Even if you’re not familiar with Mahisha Dellinger, there is a strong possibility that you are very familiar with her brand, CURLS. Founded in California in 2002, the CURLS products can be found nationwide in Target, CVS, Sally’s Beauty Supply and Walmart. It has built a strong presence with not only salon retailers and boutiques but celebrities such as Alicia Keys, Halle Berry, Nia Long, Tia Mowry and Chili of TLC to name a few.
Mahisha Dellinger’s mantra is simple. Curly hair should be healthy, frizz-free, defined and effortlessly fabulous. Her Agenda was able to speak with her about her transition from the corporate world to being a full-blown entrepreneur, publishing her first book and breaking down the long lasting rivalry between natural and processed hair within the Black community.
Her Agenda: You went from a marketing manager at Intel Corp to a full-blown entrepreneur. What inspired the transition?
Mahisha Dellinger: It was 110% due to reaching the glass ceiling, being unable to crack it while dealing with my first experience with racism [in the workplace]. The manager said I was an underperformer, he said I wasn’t really delivering but I was giving it my heart, my soul, and everything. I was the first one in and the last one out. I participated in extracurricular activities for the corporation. I was being that great corporate citizen so after that 6-month plan to release me, I knew what the driving force was, I knew what I delivered, what I brought to the table and I knew that my value was there and he refused to see it. You can’t make someone value you who refuses to see your work. I decided that after giving that job, that corporation, that position, that manager my all and being all of disposed of, I said “I’m not going to do this again. This isn’t good for me.” I can’t survive like this. I’m going to work this hard for myself. I wasn’t quite sure what I was going to do, I wasn’t quite sure what my passion was. At the time, I was a newly natural mother so I didn’t have many options for this new texture of hair and that’s when I started to research and explore this world of curls.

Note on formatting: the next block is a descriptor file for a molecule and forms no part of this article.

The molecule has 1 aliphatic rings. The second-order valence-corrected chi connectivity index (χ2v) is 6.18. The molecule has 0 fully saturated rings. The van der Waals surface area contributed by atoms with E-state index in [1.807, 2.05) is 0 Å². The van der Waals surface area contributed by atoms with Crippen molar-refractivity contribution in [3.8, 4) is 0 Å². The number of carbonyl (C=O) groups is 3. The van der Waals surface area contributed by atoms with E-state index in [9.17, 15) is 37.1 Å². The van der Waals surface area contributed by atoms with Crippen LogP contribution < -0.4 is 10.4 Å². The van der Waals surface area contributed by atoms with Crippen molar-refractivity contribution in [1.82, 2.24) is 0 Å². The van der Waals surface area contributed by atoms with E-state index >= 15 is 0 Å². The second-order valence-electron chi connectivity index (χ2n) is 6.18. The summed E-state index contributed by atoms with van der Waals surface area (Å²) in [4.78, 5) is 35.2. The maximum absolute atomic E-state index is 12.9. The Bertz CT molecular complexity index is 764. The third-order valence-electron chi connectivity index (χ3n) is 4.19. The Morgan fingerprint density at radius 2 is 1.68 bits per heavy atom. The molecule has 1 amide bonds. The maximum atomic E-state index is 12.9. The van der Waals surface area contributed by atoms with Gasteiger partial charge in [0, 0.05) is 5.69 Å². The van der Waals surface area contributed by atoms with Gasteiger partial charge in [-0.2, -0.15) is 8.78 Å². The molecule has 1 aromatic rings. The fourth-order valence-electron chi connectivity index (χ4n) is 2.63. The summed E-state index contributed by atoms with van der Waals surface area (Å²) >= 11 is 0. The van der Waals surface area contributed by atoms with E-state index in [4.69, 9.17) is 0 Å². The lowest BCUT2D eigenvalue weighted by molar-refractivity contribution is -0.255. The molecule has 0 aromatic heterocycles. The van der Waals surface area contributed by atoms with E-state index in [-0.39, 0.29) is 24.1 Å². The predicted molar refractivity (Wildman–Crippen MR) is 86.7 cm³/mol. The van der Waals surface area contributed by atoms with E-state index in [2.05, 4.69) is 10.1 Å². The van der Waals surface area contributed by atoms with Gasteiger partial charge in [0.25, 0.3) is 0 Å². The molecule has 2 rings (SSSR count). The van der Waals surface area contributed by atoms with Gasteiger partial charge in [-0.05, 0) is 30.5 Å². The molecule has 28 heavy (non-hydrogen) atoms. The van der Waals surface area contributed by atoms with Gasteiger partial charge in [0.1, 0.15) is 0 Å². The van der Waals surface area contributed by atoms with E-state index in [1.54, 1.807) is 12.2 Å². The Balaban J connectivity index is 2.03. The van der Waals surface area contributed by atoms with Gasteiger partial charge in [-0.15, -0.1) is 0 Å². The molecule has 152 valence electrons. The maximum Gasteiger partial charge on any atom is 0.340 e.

Her Agenda: Curls was launched in 2002 when natural hair products were still fairly new. Now there’s a dozen of different brands. How do you separate yourself from your competitors?
Mahisha Dellinger: It’s always about being authentic to what your original purpose, mission, and vision are. No matter who comes and goes, you have to remember what your vision is for your company and stay true to that. It’s really about making sure I always deliver organic product. Always organic, always wholesome, always products that are needed, not just products that I think I should develop. It’s customer driven. I’m connected to the consumer because I am the consumer. It’s all about engaging and understanding her needs while delivering what she wants. And also innovating, bringing new items to the fourfold on a regular basis.
Her Agenda: There’s a long-standing rivalry between naturals and girls that still relax their hair. Individuals have their own definition of what natural means. What does it mean to you?